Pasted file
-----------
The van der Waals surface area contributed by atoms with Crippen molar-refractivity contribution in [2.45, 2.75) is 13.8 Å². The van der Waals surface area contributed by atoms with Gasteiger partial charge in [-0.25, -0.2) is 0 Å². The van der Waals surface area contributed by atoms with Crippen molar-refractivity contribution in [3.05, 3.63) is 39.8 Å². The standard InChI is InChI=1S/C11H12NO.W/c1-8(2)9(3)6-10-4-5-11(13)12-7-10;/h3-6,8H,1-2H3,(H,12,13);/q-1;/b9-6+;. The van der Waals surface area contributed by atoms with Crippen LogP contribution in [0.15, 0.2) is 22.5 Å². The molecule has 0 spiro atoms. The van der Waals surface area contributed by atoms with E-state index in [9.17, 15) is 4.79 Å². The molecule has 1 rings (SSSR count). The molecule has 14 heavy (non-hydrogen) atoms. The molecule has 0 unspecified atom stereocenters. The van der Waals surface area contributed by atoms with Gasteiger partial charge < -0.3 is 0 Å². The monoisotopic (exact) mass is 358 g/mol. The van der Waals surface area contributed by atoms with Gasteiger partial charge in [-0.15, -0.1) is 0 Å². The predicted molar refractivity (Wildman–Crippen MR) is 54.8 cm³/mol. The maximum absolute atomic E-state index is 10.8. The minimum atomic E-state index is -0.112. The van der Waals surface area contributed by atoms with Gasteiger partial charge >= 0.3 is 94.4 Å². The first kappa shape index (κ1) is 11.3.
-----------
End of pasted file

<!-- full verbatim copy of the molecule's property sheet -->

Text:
The van der Waals surface area contributed by atoms with Crippen molar-refractivity contribution in [2.45, 2.75) is 13.8 Å². The van der Waals surface area contributed by atoms with Gasteiger partial charge in [-0.25, -0.2) is 0 Å². The van der Waals surface area contributed by atoms with Crippen molar-refractivity contribution in [3.05, 3.63) is 39.8 Å². The standard InChI is InChI=1S/C11H12NO.W/c1-8(2)9(3)6-10-4-5-11(13)12-7-10;/h3-6,8H,1-2H3,(H,12,13);/q-1;/b9-6+;. The van der Waals surface area contributed by atoms with Crippen LogP contribution in [0.15, 0.2) is 22.5 Å². The molecule has 0 spiro atoms. The van der Waals surface area contributed by atoms with E-state index in [9.17, 15) is 4.79 Å². The molecule has 1 rings (SSSR count). The molecule has 14 heavy (non-hydrogen) atoms. The molecule has 0 unspecified atom stereocenters. The van der Waals surface area contributed by atoms with Gasteiger partial charge < -0.3 is 0 Å². The monoisotopic (exact) mass is 358 g/mol. The van der Waals surface area contributed by atoms with Gasteiger partial charge in [-0.15, -0.1) is 0 Å². The predicted molar refractivity (Wildman–Crippen MR) is 54.8 cm³/mol. The maximum absolute atomic E-state index is 10.8. The minimum atomic E-state index is -0.112. The van der Waals surface area contributed by atoms with Gasteiger partial charge >= 0.3 is 94.4 Å². The first kappa shape index (κ1) is 11.3.